Thyssen owned the largest steel and coal company in Germany and grew rich from Hitler's efforts to re-arm between the two world wars. One of the pillars in Thyssen's international corporate web, UBC, worked exclusively for, and was owned by, a Thyssen-controlled bank in the Netherlands. More tantalising are Bush's links to the Consolidated Silesian Steel Company (CSSC), based in mineral rich Silesia on the German-Polish border. During the war, the company made use of Nazi slave labour from the concentration camps, including Auschwitz. The ownership of CSSC changed hands several times in the 1930s, but documents from the US National Archive declassified last year link Bush to CSSC, although it is not clear if he and UBC were still involved in the company when Thyssen's American assets were seized in 1942.
Three sets of archives spell out Prescott Bush's involvement. All three are readily available, thanks to the efficient US archive system and a helpful and dedicated staff at both the Library of Congress in Washington and the National Archives at the University of Maryland.
The first set of files, the Harriman papers in the Library of Congress, show that Prescott Bush was a director and shareholder of a number of companies involved with Thyssen.
The second set of papers, which are in the National Archives, are contained in vesting order number 248 which records the seizure of the company assets. What these files show is that on October 20 1942 the alien property custodian seized the assets of the UBC, of which Prescott Bush was a director. Having gone through the books of the bank, further seizures were made against two affiliates, the Holland-American Trading Corporation and the Seamless Steel Equipment Corporation. By November, the Silesian-American Company, another of Prescott Bush's ventures, had also been seized.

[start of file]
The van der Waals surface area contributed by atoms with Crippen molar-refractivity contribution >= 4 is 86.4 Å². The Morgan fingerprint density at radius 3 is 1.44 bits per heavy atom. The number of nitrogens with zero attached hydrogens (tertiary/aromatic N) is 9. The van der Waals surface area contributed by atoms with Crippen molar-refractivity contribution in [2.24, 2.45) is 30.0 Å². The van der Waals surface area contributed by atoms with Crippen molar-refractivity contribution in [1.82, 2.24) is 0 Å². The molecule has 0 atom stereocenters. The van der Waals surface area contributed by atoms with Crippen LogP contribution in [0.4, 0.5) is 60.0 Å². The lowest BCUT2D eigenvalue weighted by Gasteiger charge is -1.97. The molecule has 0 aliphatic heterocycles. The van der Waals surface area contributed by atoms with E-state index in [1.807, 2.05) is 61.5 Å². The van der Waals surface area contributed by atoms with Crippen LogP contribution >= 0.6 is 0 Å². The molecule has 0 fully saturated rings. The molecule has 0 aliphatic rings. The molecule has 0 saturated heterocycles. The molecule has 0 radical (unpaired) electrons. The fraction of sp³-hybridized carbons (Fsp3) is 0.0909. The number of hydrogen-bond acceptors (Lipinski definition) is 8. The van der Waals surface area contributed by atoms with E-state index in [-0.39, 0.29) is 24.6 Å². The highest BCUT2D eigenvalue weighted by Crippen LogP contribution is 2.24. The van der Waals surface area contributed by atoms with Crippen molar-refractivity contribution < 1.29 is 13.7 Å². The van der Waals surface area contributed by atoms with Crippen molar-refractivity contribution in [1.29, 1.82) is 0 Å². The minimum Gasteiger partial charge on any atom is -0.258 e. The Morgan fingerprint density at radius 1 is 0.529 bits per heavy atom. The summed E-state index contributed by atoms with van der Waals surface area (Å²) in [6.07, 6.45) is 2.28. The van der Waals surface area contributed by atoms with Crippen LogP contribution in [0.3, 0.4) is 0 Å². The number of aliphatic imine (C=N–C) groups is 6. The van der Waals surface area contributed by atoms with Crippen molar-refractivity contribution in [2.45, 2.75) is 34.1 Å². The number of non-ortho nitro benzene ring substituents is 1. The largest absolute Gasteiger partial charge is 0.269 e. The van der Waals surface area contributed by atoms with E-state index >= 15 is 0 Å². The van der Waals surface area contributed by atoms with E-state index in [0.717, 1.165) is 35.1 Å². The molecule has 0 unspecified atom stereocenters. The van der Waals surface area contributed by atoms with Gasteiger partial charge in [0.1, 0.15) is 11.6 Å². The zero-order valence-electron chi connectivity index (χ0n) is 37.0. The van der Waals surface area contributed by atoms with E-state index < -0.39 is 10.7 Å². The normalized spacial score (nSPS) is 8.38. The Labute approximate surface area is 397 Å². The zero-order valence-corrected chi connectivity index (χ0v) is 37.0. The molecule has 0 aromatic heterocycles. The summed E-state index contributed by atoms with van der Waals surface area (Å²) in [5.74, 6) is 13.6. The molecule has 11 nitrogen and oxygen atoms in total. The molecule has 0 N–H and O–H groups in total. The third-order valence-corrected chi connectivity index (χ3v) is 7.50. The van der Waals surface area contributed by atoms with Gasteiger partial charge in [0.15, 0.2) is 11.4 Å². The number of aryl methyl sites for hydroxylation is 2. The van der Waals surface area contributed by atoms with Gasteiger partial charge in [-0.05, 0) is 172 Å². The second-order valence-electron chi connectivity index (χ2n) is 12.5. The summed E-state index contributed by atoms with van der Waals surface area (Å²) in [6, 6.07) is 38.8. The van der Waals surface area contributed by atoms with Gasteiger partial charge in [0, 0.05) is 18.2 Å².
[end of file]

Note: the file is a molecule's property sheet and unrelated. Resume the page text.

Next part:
The third set of documents, also at the National Archives, are contained in the files on IG Farben, who was prosecuted for war crimes.
A report issued by the Office of Alien Property Custodian in 1942 stated of the companies that "since 1939, these (steel and mining) properties have been in possession of and have been operated by the German government and have undoubtedly been of considerable assistance to that country's war effort".
Prescott Bush, a 6ft 4in charmer with a rich singing voice, was the founder of the Bush political dynasty and was once considered a potential presidential candidate himself. Like his son, George, and grandson, George W, he went to Yale where he was, again like his descendants, a member of the secretive and influential Skull and Bones student society. He was an artillery captain in the first world war and married Dorothy Walker, the daughter of George Herbert Walker, in 1921.
In 1924, his father-in-law, a well-known St Louis investment banker, helped set him up in business in New York with Averill Harriman, the wealthy son of railroad magnate E H Harriman in New York, who had gone into banking.
One of the first jobs Walker gave Bush was to manage UBC. Bush was a founding member of the bank and the incorporation documents, which list him as one of seven directors, show he owned one share in UBC worth $125.
The bank was set up by Harriman and Bush's father-in-law to provide a US bank for the Thyssens, Germany's most powerful industrial family.
August Thyssen, the founder of the dynasty had been a major contributor to Germany's first world war effort and in the 1920s, he and his sons Fritz and Heinrich established a network of overseas banks and companies so their assets and money could be whisked offshore if threatened again.
By the time Fritz Thyssen inherited the business empire in 1926, Germany's economic recovery was faltering. After hearing Adolf Hitler speak, Thyssen became mesmerised by the young firebrand. He joined the Nazi party in December 1931 and admits backing Hitler in his autobiography, I Paid Hitler, when the National Socialists were still a radical fringe party. He stepped in several times to bail out the struggling party: in 1928 Thyssen had bought the Barlow Palace on Briennerstrasse, in Munich, which Hitler converted into the Brown House, the headquarters of the Nazi party. The money came from another Thyssen overseas institution, the Bank voor Handel en Scheepvarrt in Rotterdam.